• FDA-approved Makena® must meet FDA’s quality standards before release for patient use.

About K-V Pharmaceutical Company

K-V Pharmaceutical Company is a specialty branded pharmaceutical company with a primary focus in the area of women’s healthcare. As such, we are committed to advancing the health of women across all the stages of their lives.

For further information about K-V Pharmaceutical Company, please visit the Company’s corporate Website at www.kvpharmaceutical.com.

Cautionary Note Regarding Forward-looking Statements

This release contains various forward-looking statements within the meaning of the United States Private Securities Litigation Reform Act of 1995 (the “PSLRA”) and which may be based on or include assumptions concerning our operations, future results and prospects. Such statements may be identified by the use of words like “plan,” “expect,” “aim,” “believe,” “project,” “anticipate,” “commit,” “intend,” “estimate,” “will,” “should,” “could,” “potential” and other expressions that indicate future events and trends.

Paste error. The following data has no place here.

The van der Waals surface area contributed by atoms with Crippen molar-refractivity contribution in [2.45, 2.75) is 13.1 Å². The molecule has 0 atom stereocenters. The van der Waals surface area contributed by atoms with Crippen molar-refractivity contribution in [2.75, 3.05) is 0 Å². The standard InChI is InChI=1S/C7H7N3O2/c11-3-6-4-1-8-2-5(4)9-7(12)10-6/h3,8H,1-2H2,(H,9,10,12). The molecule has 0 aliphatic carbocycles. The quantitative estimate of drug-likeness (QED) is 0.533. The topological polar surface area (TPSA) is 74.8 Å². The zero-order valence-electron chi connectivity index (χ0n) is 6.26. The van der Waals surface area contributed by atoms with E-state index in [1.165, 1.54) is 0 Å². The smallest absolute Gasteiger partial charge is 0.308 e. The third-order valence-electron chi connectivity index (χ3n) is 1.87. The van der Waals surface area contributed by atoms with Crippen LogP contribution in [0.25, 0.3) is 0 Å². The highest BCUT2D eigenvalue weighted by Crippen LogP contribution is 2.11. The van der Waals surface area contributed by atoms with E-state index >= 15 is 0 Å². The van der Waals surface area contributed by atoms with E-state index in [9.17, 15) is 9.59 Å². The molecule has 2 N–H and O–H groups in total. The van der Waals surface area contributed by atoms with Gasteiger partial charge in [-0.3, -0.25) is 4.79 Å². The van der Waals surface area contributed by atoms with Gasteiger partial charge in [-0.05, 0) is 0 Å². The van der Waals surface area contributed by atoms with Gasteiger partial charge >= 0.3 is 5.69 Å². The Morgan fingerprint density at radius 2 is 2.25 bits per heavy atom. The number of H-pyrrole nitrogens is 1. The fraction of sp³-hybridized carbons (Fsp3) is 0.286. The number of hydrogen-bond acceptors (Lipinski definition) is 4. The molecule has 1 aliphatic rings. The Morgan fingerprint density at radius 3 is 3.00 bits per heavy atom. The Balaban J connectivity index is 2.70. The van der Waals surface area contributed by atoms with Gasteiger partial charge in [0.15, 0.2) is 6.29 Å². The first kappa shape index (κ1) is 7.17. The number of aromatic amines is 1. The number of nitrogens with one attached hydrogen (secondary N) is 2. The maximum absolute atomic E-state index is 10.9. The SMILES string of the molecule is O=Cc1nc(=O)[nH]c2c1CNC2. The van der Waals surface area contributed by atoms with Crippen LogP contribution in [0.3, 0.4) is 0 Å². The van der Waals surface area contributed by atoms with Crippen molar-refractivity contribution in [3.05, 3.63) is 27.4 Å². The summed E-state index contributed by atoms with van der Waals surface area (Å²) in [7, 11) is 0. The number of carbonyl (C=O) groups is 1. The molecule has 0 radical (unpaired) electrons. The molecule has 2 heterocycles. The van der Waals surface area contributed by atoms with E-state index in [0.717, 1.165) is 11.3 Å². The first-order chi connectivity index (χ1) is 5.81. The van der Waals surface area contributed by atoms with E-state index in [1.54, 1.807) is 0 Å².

All statements that address expectations or projections about the future, including, without limitation, statements about product launches, governmental and regulatory actions and proceedings, market position, revenues, expenditures and the impact of the recall and suspension of shipments on revenues, adjustments to the financial statements, the filing of amended SEC filings, and other financial results, are forward-looking statements.

All forward-looking statements are based on current expectations and are subject to risk and uncertainties. In connection with the PSLRA’s “safe harbor” provisions, we provide the following cautionary statements identifying important economic, competitive, political, regulatory and technological factors, among others, that could cause actual results or events to differ materially from those set forth or implied by the forward-looking statements and related assumptions. Such factors include (but are not limited to) the following: